Romas Kalanta

* 22 February 1953, Alytus, Lithuania

† 15 May 1972, Kaunas, Lithuania

„Please accuse the totalitarian regime of causing my death”

Romas Kalanta, 14 May 1972

On 14 May 1972, a nineteen-year-old worker, Romas Kalanta, poured petrol on himself and set himself on fire to protest against the Soviet occupation of Lithuania.

Romas Kalanta was born on 22 February 1953 to a working-class family. His father was a Second World War veteran, a communist, and a supporter of the Soviet regime. On the contrary, his mother was religious and brought up her children in the Catholic tradition. Romas attended secondary school in Kaunas. He was enjoyed reading novels, writing poetry, playing the guitar, and together with his friends, he admired the Hippies movement which met with a relatively big response among young Lithuanians. He also liked drawing, and motifs containing crosses, fire and suffering people often appeared in his pictures.

In 1971, Kalanta had a conflict with the governing board of the secondary school, because he criticised Marxism in his history class presentation. He was also considering joining the Catholic seminary in Kaunas. Finally, he was expelled from the Young Communist League, and after not having passed the graduation exam, he switched to evening classes and started working in a factory.  

Kalanta was probably inspired to commit self-immolation by the act of Jan Palach, which was known in Lithuania thanks to international radio broadcasting. On 14 May 1972 at 12:30 p.m., Kalanta came to the main avenue Laisves Aleja (Liberty Boulevard, Kaunas) where the local youth used to gather near the fountain. The fountain was situated in front of the State Music Theatre and opposite the main building of the Soviet government in the city. Kalanta brought with him a three-litre bottle of petrol, poured it over himself, and set himself on fire. According to some witnesses, he shouted: “Freedom for Lithuania!” Near the fountain, a notebook was found with the following message: “Please accuse the totalitarian regime of causing my death.” Kalanta suffered burns on 90 per cent of his body. He was taken to the hospital unconscious and died the next day.

The authorities forced the family to begin the funeral ceremony two hours earlier than had been originally announced (tombstone gravestone was not allowed until 1982). This caused a wave of indignation among the youth. The funeral procession grew into anti-Soviet street riots that went on for two days and had to be violently suppressed. In total, 402 people were arrested; later on, seven of them were sentenced to three years’ imprisonment without probation for “hooliganism”. Hundreds of others were expelled from schools or dismissed from their jobs. According to the final report of the Vilnius Committee for State Security, 13 more people from Lithuania followed Kalanta’s example and committed self-immolation in the upcoming months.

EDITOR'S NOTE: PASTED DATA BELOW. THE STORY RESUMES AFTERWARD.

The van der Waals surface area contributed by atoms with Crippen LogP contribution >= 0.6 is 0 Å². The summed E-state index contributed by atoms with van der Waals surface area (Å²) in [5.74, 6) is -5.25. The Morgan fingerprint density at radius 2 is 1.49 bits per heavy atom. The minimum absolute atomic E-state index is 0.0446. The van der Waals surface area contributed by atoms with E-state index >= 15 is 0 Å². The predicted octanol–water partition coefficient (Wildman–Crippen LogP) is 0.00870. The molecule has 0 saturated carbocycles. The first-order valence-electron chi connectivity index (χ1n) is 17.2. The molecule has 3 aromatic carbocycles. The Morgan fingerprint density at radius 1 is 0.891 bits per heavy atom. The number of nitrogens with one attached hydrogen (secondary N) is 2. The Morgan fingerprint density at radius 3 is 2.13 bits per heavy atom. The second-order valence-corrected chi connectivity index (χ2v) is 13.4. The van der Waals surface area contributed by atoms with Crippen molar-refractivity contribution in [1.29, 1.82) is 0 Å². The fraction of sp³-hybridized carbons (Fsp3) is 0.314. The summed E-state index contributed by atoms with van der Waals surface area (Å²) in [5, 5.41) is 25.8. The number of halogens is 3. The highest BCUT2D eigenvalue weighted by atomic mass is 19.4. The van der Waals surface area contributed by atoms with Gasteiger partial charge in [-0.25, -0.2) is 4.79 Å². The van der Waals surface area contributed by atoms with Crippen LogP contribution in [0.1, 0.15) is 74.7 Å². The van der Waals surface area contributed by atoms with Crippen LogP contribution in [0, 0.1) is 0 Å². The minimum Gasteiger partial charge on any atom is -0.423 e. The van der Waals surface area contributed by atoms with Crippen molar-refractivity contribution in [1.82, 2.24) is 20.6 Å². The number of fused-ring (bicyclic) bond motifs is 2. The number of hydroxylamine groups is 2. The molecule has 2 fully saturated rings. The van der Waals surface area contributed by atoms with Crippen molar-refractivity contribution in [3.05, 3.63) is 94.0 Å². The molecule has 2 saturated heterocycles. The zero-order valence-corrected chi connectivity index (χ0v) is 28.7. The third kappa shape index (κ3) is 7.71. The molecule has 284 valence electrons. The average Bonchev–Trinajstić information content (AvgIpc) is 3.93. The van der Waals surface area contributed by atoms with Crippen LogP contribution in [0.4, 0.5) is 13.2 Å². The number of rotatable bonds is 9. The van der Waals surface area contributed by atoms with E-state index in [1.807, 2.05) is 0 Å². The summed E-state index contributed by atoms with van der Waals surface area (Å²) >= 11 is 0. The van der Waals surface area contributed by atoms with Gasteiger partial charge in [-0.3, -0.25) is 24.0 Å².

In June 1972, the Lithuanian press published a report issued by an alleged medical commission declaring Kalanta mentally ill. He was even given back his membership in the Young Communist League. It was only in 1989 that a new medical commission was set up on the basis of the state prosecution decision presenting a contrary conclusion. It claimed that Kalanta was sane before committing the act, and therefore, it was not possible to consider him mentally ill. Several books were written about his act, and in 1999, a documentary film on these events was made. On 4 July 2000, Kalanta was posthumously honoured by Lithuanian president Valdas Adamkus. On 14 May 2002, a monument was placed on the site of his tragic protest.

Bibliography: >>>

BIGGS, Michael: Dying without Killing. Self-Immolations, 1963–2002, In: GAMBETTA, Diego (ed.): Making Sense of Suicide Missions. Oxford University Press, Oxford 2005, s. 173–208, 320–324, dostupné on-line: (ověřeno 8. 7. 2011)

EGIDIJUS, Aleksandravičius – KASTYTIS, Antanaitis: Romo Kalantos auka. 1972 metų Kauno pavasaris. Baltos Lankos, Vilnius 2002.

KAMIŃSKI, Łuskaz: První živá pochodeň ve východním bloku. Ryszard Siwiec (1909–1968), In: BLAŽEK, Petr – EICHLER, Patrik – JAREŠ, Jakub a kol: Jan Palach ´69. FF UK – ÚSTR – Togga, Praha 2009, s. 115–127.

LAUBE, Roman: Kaunaské jaro 1972 a oběť Romase Kalanty, In: Navýchod, č. 1 (2009), dostupné na stránce (ověřeno 13. 7. 2011).

VOSYLYTÉ, Jüraté: Romas Kalanta, In: kol. autorů: Słownik dysydentów. Czołowe postacie ruchów opozycyjnych w krajach komunisticznych w latach 1956–1989. Tom II. Karta, Warszawa 2007, s. 252–253.

Filmové dokumenty

Fontano vaikai (Dětská fontána), rež. Raimundas Banionis a Andrius Šiuša, 1999, Litva.